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The major elements of international trade are balance of payments that is made up of invisibles, visibles, and current accounts for the purpose of recording all financial dealings with foreigners, correcting a deficit, and exchange rates. Balance of payments is used to monitor international monetary transactions for a specific period and tracks the money going in and out of a country. The BOP is divided into current, capital, and financial accounts. The current account captures credits and debits related to the trade of merchandise that are bought, sold, or donated in the form of aid. The capital account consists of monetary flows from debt forgiveness, the transfer of goods, and financial assets by migrants leaving or entering a country, and other fixed assets. The financial account relates to monetary flows on business investments, real estate, bonds, and stocks. Government assets such as foreign reserves, gold, and special drawing rights are also included. Within the elements of international trade, there are country risk, foreign exchange risk, and fraud. The political and economic stability of a country, and exchange controls all play into country risk. If a country experiences civil war or sudden changes in government, they may not keep the terms of trade contracts and may default on foreign debt commitments as a result of these political issues. According to Boland, (2015), most banks have specialized units dealing with country risk and they control the level of exposure that bank will assume for each country. Foreign exchange risk as another factor that is a big part of international trade as the trader is always at the mercy of exchange rate fluctuations due to various economic, and political changes amongst other speculative reasons. Traders must stay connected to trading rooms in banks to keep abreast of the exchange market and enter into forward foreign exchange contracts to guard their profit margin. Fraud is another risk associated with international trade such as documentation, counterpart, and insurance fraud in addition to cargo theft. For mitigating risks associated with international trade, buyers should ensure sufficient insurance coverage is in place to guard against risk such as transit risk. Buyers and sellers should also conduct business in the same currency to minimize foreign exchange risk in addition to entering into a forward or option foreign exchange contract with a bank. The seller should also ensure that sales contracts or documentary credits do not contain ambiguous or erroneous terms and conditions that are subject to dispute.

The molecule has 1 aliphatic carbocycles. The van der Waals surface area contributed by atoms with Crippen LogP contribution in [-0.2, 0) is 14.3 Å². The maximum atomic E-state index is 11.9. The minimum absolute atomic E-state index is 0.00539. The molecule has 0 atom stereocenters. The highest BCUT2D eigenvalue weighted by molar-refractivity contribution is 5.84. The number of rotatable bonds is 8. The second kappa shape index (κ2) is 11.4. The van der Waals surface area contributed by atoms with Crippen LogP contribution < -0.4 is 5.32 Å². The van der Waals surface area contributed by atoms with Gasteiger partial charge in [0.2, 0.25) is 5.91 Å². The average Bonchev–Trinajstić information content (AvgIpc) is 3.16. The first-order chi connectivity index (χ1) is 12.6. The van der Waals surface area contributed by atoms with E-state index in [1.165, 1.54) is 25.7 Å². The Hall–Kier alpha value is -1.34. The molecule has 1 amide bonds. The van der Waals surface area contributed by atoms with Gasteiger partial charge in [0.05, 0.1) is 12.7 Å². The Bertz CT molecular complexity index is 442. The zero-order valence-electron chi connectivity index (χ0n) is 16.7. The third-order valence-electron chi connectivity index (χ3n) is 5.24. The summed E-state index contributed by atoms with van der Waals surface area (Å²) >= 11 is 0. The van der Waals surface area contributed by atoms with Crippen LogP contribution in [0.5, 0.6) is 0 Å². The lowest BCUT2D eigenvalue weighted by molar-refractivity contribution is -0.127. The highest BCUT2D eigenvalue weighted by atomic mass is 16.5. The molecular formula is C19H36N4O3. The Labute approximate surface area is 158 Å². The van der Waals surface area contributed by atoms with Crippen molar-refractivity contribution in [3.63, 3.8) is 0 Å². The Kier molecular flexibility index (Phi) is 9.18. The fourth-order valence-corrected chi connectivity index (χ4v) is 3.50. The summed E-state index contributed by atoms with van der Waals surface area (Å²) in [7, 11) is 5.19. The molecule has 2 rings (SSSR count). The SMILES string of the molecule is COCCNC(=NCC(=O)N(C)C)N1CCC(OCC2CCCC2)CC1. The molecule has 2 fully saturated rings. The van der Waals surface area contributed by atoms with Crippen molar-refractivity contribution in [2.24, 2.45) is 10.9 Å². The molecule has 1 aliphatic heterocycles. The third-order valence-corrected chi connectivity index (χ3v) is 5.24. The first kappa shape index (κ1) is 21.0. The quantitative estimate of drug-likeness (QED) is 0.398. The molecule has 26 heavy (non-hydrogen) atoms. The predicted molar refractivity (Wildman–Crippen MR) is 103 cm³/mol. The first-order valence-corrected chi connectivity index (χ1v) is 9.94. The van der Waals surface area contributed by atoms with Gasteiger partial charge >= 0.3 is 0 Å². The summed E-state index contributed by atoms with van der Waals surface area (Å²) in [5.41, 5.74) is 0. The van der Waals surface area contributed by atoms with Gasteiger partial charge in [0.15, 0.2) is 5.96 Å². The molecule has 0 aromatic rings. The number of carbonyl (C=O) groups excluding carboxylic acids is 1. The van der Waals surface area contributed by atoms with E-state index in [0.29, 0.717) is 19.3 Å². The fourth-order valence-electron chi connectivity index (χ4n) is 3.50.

The insurer will pay, as well, extra expenses that you incur to avoid or minimize the suspension of operations. Such extra expenses often include costs to relocate, and to equip and to operate replacement premises, as well as expenses to repair or to replace property and to restore lost information on damaged valuable papers and records.
The SGLI Online Enrollment System (SOES) allows Servicemembers with full-time SGLI coverage to make fast and easy changes to their life insurance coverage and beneficiary information any time without completing a paper form or making a trip to their personnel office.
People who have valuable jewelry should visit their insurance agent, taking either sales receipts or a current appraisal by a member of the American Society of Appraisers and arrange for coverage against loss and theft. Because few companies insure jewelry alone, the protection will probably take the form of a rider to a homeowners' or renters' policy.
What would you do if your organization's valuable papers and records were damaged a flood or fire? This article presents the types of insurance coverage available for valuable records and suggested methods of protecting them. Also includes a case study.
More Coverage for Valuable Papers and Records – As part of your loss control plan, to the extent feasible, you should keep backup copies of records in a separate location and valuable papers in a fire proof safe or a bank safety deposit box.
Provides coverage for direct physical loss or damage to the Post home or its contents. In addition, the policy covers equipment breakdown coverage, property in transit, business personal property of others, property off premises, accounts receivable and valuable papers. Optional coverages include: business income, glass and computer.
Homeowners insurance is much more than coverage for your residence, it also provides protection for your jewelry, furs, important papers, antiques and other valuables. Coverage is available for watercraft and sports equipment as well.
For the purpose of this definition, valuable papers include written, printed, or otherwise inscribed documents and records, including books, maps, films, drawings, abstracts, deeds, mortgages, and manuscripts.
For some businesses, however, it may be in the nature of the business that certain valuable papers and records are vulnerable to property loss. Should you lose valuable papers and records as the result of a covered cause of loss, your basic BOP will pay the expense, up to your policy limit, to reconstruct the records.
"Valuable papers and records" usually is defined to include almost all forms of printed documents or records except money or securities; data processing programs, data, and media are usually excluded.
If needed, you may add more coverage to your BOP for the cost to reconstruct valuable papers and records, including those that exist on electronic media. The covered property includes documents, manuscripts and records (including abstracts, books, deeds, drawings, films, maps or mortgages). It also includes electronic data processing, recording or storage media; data stored on such media; and programming records used for electronic data processing or electronically controlled equipment.